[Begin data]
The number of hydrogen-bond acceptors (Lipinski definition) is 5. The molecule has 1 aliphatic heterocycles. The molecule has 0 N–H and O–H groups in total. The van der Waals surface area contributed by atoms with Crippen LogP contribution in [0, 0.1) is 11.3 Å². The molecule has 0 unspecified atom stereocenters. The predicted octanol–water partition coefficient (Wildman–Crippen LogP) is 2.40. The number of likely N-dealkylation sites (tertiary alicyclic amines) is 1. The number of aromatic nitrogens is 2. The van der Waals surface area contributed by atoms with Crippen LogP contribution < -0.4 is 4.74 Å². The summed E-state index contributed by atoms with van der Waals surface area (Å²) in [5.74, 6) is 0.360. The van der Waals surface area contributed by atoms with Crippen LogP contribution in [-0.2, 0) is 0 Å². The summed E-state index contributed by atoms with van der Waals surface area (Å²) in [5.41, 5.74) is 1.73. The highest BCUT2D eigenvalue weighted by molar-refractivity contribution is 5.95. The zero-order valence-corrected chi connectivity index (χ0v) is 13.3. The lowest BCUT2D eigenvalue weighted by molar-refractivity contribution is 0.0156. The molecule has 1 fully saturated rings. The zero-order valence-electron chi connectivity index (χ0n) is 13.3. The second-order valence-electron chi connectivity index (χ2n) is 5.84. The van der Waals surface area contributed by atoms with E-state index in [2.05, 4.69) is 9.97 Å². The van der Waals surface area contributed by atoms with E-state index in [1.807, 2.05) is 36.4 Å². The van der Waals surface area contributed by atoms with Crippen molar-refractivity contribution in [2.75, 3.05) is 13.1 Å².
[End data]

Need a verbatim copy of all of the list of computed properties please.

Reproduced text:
The number of hydrogen-bond acceptors (Lipinski definition) is 5. The molecule has 1 aliphatic heterocycles. The molecule has 0 N–H and O–H groups in total. The van der Waals surface area contributed by atoms with Crippen LogP contribution in [0, 0.1) is 11.3 Å². The molecule has 0 unspecified atom stereocenters. The predicted octanol–water partition coefficient (Wildman–Crippen LogP) is 2.40. The number of likely N-dealkylation sites (tertiary alicyclic amines) is 1. The number of aromatic nitrogens is 2. The van der Waals surface area contributed by atoms with Crippen LogP contribution < -0.4 is 4.74 Å². The summed E-state index contributed by atoms with van der Waals surface area (Å²) in [5.74, 6) is 0.360. The van der Waals surface area contributed by atoms with Crippen LogP contribution in [-0.2, 0) is 0 Å². The summed E-state index contributed by atoms with van der Waals surface area (Å²) in [5.41, 5.74) is 1.73. The highest BCUT2D eigenvalue weighted by molar-refractivity contribution is 5.95. The zero-order valence-corrected chi connectivity index (χ0v) is 13.3. The lowest BCUT2D eigenvalue weighted by molar-refractivity contribution is 0.0156. The molecule has 1 fully saturated rings. The zero-order valence-electron chi connectivity index (χ0n) is 13.3. The second-order valence-electron chi connectivity index (χ2n) is 5.84. The van der Waals surface area contributed by atoms with E-state index in [2.05, 4.69) is 9.97 Å². The van der Waals surface area contributed by atoms with E-state index in [1.807, 2.05) is 36.4 Å². The van der Waals surface area contributed by atoms with Crippen molar-refractivity contribution in [2.75, 3.05) is 13.1 Å².